It's the latest catchphrase on college campuses: the civil-military gap. With Millennials embracing national service in droves, more students around the country are questioning the Vietnam-era dogma that drew a bright line between the Peace Corps and the War Corps. Borrowing a page from the Greek historian Thucydides, who observed that "a nation that draws too broad a difference between its scholars and its warriors has its thinking done by cowards and its fighting done by fools," many of today's students are pushing for Sparta to make more inroads into Athens. By uniting the best students and the best soldiers, advocates say, the schools and the military and the nation will grow stronger. (See TIME's photos of the evolution of the college dorm)
The focus of the fight, on a growing number of campuses, is the Reserve Officers Training Corpe (ROTC), which was kicked off most of the Ivy League campuses (or made an extracurricular activity) during the antiwar protests of the 1960s. The Yale Political Union concluded this fall that the university ought to bring ROTC back to campus, a move some students said would help the school live up to its motto: "For God, For Country, and For Yale." While many of the objections are based on the military's "don't ask, don't tell" policy on gays, op-eds and letters to the editor in the Yale Daily News which endorsed the idea argued that allowing ROTC back would encourage debate over the policy, rather than indicate an endorsement of it. At Harvard, meanwhile, where students can participate in the ROTC program at neighboring MIT, the undergraduate council in April passed a bill jointly presented by the college Republicans and Democrats called "Supporting ROTC," urging the school to list ROTC courses on students' transcripts and say that it "is proud of [students'] service to the nation" in its official description of ROTC. But nowhere is the debate more pronounced than at left-leaning Columbia University. Ever since September, when both Presidential candidates came to the Manhattan campus and voiced their support for ROTC during the TIME-sponsored ServiceNation summit (John McCain's remarks incited boos while Barack Obama's elicited baffled silence), controversy over the issue has roiled the campus.
Students at Columbia, which once bred more officers a year than the U.S. Naval Academy, even went so far as to conduct a poll at all four of the university's undergraduate colleges on whether to bring back the military officer training program that was booted from campus in 1969 at the height of anti-Vietnam furor. While students voted 54% to 46% to keep the ban in place, ROTC advocates say the tenor of the debate was more revealing than the ultimate result. Take Learned Foote, for example, a sophomore who is gay but supports ROTC as a way to bridge the gap between civil and military service. "If you push [the military] off of campus and wait for others to do that work, I don't think that's as effective as saying, 'OK, we're going to put Columbia students who do have progressive values into the military and change it both from the inside and from the outside,'" he says. "'Don't ask, don't tell' is only a symptom of a larger issue, which is a lack of engagement with the military."
ROTC supporters point to the debate at Columbia and its focus on "don't ask, don't tell" as a sign that students no longer have strong objections to the military more generally and therefore would be receptive to inviting the program back if the policy were repealed, something more than 100 retired generals and admirals called for in November.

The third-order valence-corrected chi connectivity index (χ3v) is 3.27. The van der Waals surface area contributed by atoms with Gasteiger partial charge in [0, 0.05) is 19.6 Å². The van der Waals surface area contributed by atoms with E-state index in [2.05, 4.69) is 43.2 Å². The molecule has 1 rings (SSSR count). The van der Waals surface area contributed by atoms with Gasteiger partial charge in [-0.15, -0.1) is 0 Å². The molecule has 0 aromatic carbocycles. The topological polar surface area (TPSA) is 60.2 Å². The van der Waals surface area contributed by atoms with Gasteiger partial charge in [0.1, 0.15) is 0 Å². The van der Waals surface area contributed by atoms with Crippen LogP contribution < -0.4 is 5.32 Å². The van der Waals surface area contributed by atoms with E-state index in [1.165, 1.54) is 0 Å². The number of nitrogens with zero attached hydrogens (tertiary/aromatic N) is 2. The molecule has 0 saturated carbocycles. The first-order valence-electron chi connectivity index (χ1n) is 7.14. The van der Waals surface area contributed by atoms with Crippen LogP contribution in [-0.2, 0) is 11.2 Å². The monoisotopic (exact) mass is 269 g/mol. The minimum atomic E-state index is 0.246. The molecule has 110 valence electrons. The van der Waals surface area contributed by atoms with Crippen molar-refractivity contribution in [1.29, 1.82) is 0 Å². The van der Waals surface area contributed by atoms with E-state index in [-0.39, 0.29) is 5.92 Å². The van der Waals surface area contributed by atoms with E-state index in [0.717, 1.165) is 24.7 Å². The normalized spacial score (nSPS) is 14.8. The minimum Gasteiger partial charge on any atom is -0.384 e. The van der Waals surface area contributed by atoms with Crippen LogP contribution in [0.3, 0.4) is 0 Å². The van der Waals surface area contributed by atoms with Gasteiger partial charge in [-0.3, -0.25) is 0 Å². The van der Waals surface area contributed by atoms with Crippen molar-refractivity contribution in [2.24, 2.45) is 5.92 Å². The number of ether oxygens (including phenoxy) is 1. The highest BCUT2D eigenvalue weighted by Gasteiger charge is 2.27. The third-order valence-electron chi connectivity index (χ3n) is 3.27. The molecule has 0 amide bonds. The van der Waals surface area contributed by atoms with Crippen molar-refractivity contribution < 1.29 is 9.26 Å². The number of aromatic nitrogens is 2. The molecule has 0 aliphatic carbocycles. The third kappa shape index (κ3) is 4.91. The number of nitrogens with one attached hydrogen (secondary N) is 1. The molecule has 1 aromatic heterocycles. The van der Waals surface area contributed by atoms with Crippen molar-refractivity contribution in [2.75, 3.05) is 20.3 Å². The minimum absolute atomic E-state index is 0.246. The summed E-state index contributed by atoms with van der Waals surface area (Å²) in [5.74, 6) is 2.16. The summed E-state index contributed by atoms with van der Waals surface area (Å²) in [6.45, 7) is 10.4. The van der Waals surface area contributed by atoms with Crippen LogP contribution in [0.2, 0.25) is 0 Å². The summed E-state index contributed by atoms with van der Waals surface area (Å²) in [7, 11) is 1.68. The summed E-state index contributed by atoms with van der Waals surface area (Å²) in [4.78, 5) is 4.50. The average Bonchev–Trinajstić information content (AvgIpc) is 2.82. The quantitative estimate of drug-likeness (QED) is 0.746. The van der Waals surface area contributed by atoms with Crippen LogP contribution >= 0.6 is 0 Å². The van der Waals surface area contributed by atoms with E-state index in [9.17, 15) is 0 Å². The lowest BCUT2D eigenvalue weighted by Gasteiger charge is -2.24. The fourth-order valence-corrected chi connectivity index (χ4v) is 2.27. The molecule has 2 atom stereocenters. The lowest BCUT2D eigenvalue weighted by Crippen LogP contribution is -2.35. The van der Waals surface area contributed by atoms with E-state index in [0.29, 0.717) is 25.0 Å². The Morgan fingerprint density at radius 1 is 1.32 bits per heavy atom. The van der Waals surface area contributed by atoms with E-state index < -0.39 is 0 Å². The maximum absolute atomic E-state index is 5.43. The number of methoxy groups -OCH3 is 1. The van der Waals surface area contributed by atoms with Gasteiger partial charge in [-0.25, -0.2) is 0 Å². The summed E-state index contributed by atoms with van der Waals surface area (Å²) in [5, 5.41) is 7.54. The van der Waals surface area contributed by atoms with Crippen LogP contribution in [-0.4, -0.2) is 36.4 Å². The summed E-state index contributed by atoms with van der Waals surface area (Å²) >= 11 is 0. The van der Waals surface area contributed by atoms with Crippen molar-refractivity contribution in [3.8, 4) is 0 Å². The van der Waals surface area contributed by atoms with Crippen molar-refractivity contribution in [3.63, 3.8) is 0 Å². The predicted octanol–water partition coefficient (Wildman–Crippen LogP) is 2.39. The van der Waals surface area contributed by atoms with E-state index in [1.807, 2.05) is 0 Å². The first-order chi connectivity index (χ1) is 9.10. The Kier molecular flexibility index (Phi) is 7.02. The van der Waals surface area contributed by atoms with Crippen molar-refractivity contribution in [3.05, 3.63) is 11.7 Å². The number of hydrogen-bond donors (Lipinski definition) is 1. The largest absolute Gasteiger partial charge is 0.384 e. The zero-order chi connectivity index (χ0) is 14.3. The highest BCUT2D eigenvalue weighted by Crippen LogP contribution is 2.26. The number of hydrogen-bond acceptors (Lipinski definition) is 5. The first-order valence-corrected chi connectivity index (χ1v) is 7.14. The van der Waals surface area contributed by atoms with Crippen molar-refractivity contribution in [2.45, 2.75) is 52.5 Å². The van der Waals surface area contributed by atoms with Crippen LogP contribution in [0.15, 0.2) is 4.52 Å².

Advocates have long held that encouraging a military presence on campuses particularly in cities and the northeast could even out some of the geographic and economic disparities in military service. And there are good reasons to want the military at Ivy League schools, traditionally breeding grounds for future political leaders. According to research by Peter Feaver and Richard Kohn, who in 2001 edited Soldiers and Civilians: The Civil-Military Gap and American National Security, since 1816 the more veterans there have been in the upper echelons of government, the fewer military actions the U.S. has taken. Back in 1991, veterans comprised half of the House of Representatives. Now they account for only a quarter of its members.
In the more immediate term, engaging with the military could benefit both civilians and soldiers. For students, Foote contends, interacting with more future soldiers in classes and dining halls would discourage the view of the military as a monolith or a political entity. "Having the students within the military at Columbia reminds us that something like the Iraq war was not done because of the military but because of the politicians we elect," he says.
At the same time, notes Allan Silver, a Columbia sociology professor who supports the return of ROTC despite what he calls its "abhorrent" policy on gays, having future soldiers live side by side with students who sometimes criticize them would encourage critical thinking and thereby strengthen the military. "At ROTC programs in Virginia, there are no objections," he says. "Let [soldiers] feel at home in Stanford and the Bronx, and we'll have a better military and a better society."
Above all, says Silver, inviting the program to return would make a statement to the military that the campus has changed since the '60s. The message, as Silver puts it, is clear: "Enough with the culture war."
For now, though, the debate at Columbia remains largely symbolic. University President Lee Bollinger has said he won't ask ROTC back until "don't ask, don't tell" is overturned. Moreover, even if Bollinger did let ROTC on campus, the Pentagon may not allocate funding to start training there, according to spokesperson Eileen Lainez. Students who are so inclined can continue to participate in Army ROTC and Air Force ROTC at nearby colleges.